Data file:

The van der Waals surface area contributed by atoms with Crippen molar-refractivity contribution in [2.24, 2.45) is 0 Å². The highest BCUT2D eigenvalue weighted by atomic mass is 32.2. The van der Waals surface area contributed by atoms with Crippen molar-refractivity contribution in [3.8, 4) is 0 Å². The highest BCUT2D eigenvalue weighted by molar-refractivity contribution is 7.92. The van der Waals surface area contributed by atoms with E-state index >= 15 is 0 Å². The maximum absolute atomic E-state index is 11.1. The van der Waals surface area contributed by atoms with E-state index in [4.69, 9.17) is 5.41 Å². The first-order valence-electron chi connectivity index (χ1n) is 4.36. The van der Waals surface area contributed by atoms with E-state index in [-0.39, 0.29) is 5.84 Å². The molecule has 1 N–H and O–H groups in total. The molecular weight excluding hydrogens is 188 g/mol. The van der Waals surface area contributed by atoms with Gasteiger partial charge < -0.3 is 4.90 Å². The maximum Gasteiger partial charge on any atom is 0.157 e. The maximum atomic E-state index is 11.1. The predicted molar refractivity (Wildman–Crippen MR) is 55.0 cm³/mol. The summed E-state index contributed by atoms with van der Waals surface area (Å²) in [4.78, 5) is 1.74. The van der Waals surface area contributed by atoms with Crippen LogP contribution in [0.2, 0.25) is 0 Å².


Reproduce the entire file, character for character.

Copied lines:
The van der Waals surface area contributed by atoms with Crippen molar-refractivity contribution in [2.24, 2.45) is 0 Å². The highest BCUT2D eigenvalue weighted by atomic mass is 32.2. The van der Waals surface area contributed by atoms with Crippen molar-refractivity contribution in [3.8, 4) is 0 Å². The highest BCUT2D eigenvalue weighted by molar-refractivity contribution is 7.92. The van der Waals surface area contributed by atoms with E-state index >= 15 is 0 Å². The maximum absolute atomic E-state index is 11.1. The van der Waals surface area contributed by atoms with E-state index in [4.69, 9.17) is 5.41 Å². The first-order valence-electron chi connectivity index (χ1n) is 4.36. The van der Waals surface area contributed by atoms with E-state index in [-0.39, 0.29) is 5.84 Å². The molecule has 1 N–H and O–H groups in total. The molecular weight excluding hydrogens is 188 g/mol. The van der Waals surface area contributed by atoms with Gasteiger partial charge < -0.3 is 4.90 Å². The maximum Gasteiger partial charge on any atom is 0.157 e. The maximum atomic E-state index is 11.1. The predicted molar refractivity (Wildman–Crippen MR) is 55.0 cm³/mol. The summed E-state index contributed by atoms with van der Waals surface area (Å²) in [4.78, 5) is 1.74. The van der Waals surface area contributed by atoms with Crippen LogP contribution in [0.2, 0.25) is 0 Å².